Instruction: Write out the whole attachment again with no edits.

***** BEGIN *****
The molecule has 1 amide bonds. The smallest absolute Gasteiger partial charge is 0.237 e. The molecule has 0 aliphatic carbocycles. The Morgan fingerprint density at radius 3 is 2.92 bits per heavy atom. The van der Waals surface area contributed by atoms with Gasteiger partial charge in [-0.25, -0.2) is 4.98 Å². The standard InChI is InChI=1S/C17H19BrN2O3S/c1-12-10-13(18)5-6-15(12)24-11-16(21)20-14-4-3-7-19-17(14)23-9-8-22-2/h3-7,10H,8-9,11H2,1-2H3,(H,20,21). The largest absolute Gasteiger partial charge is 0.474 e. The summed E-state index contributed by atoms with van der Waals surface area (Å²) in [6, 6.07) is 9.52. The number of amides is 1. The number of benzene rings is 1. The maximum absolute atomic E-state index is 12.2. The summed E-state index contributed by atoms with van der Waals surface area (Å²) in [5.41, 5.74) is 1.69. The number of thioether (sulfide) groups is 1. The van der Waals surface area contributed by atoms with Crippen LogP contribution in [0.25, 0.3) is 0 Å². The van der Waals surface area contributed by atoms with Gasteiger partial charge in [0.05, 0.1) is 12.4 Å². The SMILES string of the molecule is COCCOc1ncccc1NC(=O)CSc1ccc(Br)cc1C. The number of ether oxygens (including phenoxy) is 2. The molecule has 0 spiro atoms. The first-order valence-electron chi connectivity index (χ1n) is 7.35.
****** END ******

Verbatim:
The molecule has 1 amide bonds. The smallest absolute Gasteiger partial charge is 0.237 e. The molecule has 0 aliphatic carbocycles. The Morgan fingerprint density at radius 3 is 2.92 bits per heavy atom. The van der Waals surface area contributed by atoms with Gasteiger partial charge in [-0.25, -0.2) is 4.98 Å². The standard InChI is InChI=1S/C17H19BrN2O3S/c1-12-10-13(18)5-6-15(12)24-11-16(21)20-14-4-3-7-19-17(14)23-9-8-22-2/h3-7,10H,8-9,11H2,1-2H3,(H,20,21). The largest absolute Gasteiger partial charge is 0.474 e. The summed E-state index contributed by atoms with van der Waals surface area (Å²) in [6, 6.07) is 9.52. The number of amides is 1. The number of benzene rings is 1. The maximum absolute atomic E-state index is 12.2. The summed E-state index contributed by atoms with van der Waals surface area (Å²) in [5.41, 5.74) is 1.69. The number of thioether (sulfide) groups is 1. The van der Waals surface area contributed by atoms with Crippen LogP contribution in [0.25, 0.3) is 0 Å². The van der Waals surface area contributed by atoms with Gasteiger partial charge in [0.05, 0.1) is 12.4 Å². The SMILES string of the molecule is COCCOc1ncccc1NC(=O)CSc1ccc(Br)cc1C. The number of ether oxygens (including phenoxy) is 2. The molecule has 0 spiro atoms. The first-order valence-electron chi connectivity index (χ1n) is 7.35.